PROVIDENCE – A 23-year-old man who set three fires inside a Woonsocket mill-type building after breaking into the structure in April 2019, was sentenced today to five years in federal prison, announced United States Attorney Zachary A. Cunha.
Jacob E. Lahousse previously admitted to a federal judge that he gained access to the building by climbing a ladder and entering the rear of the structure, and then set fires to the inside of a desktop computer on the basement level; to a piece(s) of fabric on the basement level; and to a loveseat in a first-floor office.
After receiving a fire alarm activation from the building, Woonsocket firefighters discovered smoke in the building and that water was flowing from sprinkler heads. They extinguished a small fire inside a desktop computer and smoldering papers on a desk. Investigators also observed evidence of forced entry, smashed computers, ransacked offices, and an attempted forced entry into a safe.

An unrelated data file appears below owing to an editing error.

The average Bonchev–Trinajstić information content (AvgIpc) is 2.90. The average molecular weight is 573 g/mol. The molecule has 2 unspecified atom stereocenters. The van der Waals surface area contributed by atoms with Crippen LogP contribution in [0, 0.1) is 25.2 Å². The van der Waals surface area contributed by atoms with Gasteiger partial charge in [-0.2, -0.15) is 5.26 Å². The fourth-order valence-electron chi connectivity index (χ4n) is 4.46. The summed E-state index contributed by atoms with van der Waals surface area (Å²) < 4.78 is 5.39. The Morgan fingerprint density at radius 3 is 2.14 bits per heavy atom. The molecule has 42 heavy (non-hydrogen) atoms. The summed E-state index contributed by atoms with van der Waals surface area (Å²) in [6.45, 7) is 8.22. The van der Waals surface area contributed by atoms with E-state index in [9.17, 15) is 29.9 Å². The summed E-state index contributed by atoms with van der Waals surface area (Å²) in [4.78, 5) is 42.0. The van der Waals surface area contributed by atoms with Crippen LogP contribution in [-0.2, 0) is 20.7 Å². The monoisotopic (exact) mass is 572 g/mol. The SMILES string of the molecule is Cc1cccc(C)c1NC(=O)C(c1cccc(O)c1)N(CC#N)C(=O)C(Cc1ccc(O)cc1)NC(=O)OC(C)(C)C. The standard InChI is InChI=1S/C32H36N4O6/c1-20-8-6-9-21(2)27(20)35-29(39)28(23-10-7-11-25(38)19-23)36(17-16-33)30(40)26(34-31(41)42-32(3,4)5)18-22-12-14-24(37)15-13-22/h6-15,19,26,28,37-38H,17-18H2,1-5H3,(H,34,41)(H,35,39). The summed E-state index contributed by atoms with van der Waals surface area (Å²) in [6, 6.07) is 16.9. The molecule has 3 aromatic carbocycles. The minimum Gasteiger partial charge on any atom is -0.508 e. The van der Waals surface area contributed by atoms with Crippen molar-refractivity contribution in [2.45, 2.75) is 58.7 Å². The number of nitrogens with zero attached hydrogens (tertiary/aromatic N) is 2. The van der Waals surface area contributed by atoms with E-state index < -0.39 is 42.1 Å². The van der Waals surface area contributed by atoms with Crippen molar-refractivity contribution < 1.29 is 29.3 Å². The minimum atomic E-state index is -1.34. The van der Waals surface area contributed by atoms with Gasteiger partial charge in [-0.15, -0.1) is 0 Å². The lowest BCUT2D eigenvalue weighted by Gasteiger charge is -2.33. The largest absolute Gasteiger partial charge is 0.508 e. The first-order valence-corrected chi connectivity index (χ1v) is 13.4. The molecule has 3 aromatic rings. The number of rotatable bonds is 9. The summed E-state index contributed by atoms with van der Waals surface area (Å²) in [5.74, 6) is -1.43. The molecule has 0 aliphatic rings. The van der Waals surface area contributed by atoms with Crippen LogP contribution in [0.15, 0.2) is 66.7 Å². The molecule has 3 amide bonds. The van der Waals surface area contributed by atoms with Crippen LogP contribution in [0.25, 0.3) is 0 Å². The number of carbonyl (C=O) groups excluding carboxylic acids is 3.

In the office that sustained fire damage a handwritten note was posted on the wall that stated, “[i]n case you decided 2 call the feds I got pics of the fam.” On the desk next to the note was an empty picture frame that previously contained a family photo.
Video surveillance shows Lahousse walking around the inside of building which, at the time, housed at least two business, collecting various items and placing them into bags. Two hours after entering the building, Lahousse is seen on surveillance video destroying several video surveillance cameras.
Lahousse pleaded on September 12, 2022, to a charge of arson. He was sentenced today by U.S. District Court Chief Judge John J. McConnell, Jr., to sixty months of incarceration in federal prison to be followed by three years of federal supervised release. Additionally, the court ordered Lahousse to pay $333,333 in restitution for damages caused by his criminal actions.
The case was prosecuted by Assistant United States Attorney Dulce Donovan.
The matter was investigated by the Bureau of Alcohol, Tobacco, Firearms and Explosives; the Woonsocket Police Department; and the Rhode Island State Fire Marshal’s Office.